I love how 2 John ends. Post-talking is fine (I made that word up), but face-to-face conversations make our joy complete (2 John 1:12). Then to top it off, John adds, The children of your sister, who is chosen by God, send their greetings (2 John 1:13).

What? There’s another lady pastor? Hooray!

Posted in coaching

reality bites: obadiah

Friend or ally. Enemy or foe. What’s the difference? Obadiah shows us.

Judah (Jacob’s descendants) had been feuding for generations with their cousins, the Edomites (Esau’s descendants). Bitter unforgiveness carried over from one generation to the next—until the great, great, great grandchildren had no idea why they hated relatives they had never even met. The cousins were enemies—that is, once an enemy always an enemy. Nothing will ever change that.

PRIDE IN LOCATION. The Edomites lived on elevated mountains, 5000 feet above sea level, which essentially made them inaccessible to invading forces. And yet, “the pride of your heart has deceived you,” God says to Edom, “you who live in the clefts of the rock, in your lofty dwelling, who say in your heart, ‘Who will bring me down to the ground?’ Though you soar aloft like the eagle, though your nest is set among the stars, from there I will bring you down” (3-4). The Edomites were like eagles; they literally looked down on the lower plains of Judah.

PRIDE IN THEIR ALLIES. Allies may appear as friends, but they’re not. Allies are merely the enemy of your enemy. Merriam-Webster defines “ally” as a verb: “to unite or form a connection or relation.” However, in recent years “ally” has become a noun. So, it is not enough for allies to form a relationship; allies must now actively affirm and advocate. That’s all well and good—until you find out that your connection is faulty. God warned Edom: “All your allies have driven you to your border; those at peace with you have deceived you; they … have set a trap beneath you—you have no understanding” (7). Today’s ally can easily turn into tomorrow’s foe because the connection itself is based on self-interests. So, foes are former allies—which makes allies and foes two sides of the same coin.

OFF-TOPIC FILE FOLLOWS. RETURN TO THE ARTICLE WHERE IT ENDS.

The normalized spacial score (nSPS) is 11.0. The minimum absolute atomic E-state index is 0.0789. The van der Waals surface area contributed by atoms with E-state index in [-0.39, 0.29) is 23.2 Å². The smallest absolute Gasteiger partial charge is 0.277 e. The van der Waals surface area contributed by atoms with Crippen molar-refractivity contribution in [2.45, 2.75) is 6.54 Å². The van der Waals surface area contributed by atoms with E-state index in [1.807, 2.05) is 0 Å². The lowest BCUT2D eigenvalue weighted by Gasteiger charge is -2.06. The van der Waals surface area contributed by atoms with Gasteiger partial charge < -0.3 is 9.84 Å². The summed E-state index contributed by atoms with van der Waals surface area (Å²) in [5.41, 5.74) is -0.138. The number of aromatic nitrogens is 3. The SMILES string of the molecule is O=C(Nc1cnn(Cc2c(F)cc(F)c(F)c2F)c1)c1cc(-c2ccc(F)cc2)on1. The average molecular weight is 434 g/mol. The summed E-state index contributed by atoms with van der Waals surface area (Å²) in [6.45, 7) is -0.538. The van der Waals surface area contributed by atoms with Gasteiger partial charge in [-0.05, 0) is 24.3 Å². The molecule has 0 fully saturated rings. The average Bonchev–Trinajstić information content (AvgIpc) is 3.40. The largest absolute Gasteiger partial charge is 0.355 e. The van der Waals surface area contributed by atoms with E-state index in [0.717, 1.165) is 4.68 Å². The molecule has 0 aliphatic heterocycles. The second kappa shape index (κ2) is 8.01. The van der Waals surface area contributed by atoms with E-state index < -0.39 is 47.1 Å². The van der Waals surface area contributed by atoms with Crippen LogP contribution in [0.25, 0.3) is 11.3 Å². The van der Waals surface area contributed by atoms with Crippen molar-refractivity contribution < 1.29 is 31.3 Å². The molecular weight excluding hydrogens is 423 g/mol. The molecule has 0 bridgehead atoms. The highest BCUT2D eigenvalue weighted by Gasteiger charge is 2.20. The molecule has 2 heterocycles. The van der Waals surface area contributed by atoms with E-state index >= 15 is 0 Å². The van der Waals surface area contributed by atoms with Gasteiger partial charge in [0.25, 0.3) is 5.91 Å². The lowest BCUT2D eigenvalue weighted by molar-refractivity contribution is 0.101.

SCHADENFREUDE (schaden “harm” and freude “joy”). Notice when Babylon descends on Judah, the Edomites “stood aloof, on the day that strangers … entered his gates and cast lots for Jerusalem” (11). They didn’t just say, “It’s none of my business. I’m not getting involved. It’s their problem.” No, they smirked. Harm-joy is the blissful feeling of satisfaction when learning of the troubles or humiliation of another. (No one admits to doing this, of course, but when I do it, I always end up feeling like the coyote in the road runner show). Experts tell us that schadenfreude has been detected in children as early as 24 months and may be an important social emotion establishing “inequity aversion.” (I’ll leave that there for you to sort out).

Does the Lord notice when we secretly delight in another’s misfortune? “Do not gloat over the day of your brother in the day of his misfortune; do not rejoice over the people of Judah in the day of their ruin; do not boast in the day of distress” because the coyote always ends up in his own cockamamie contraption (12-16).

FRIENDS ARE DIFFERENT. They don’t gloat when things bite you in the butt. They lay down their lives for you (John 15:12-15). What a friend we have in Jesus! He’s not our ally. He has our best interest at heart. And there’s nothing we can do to change that.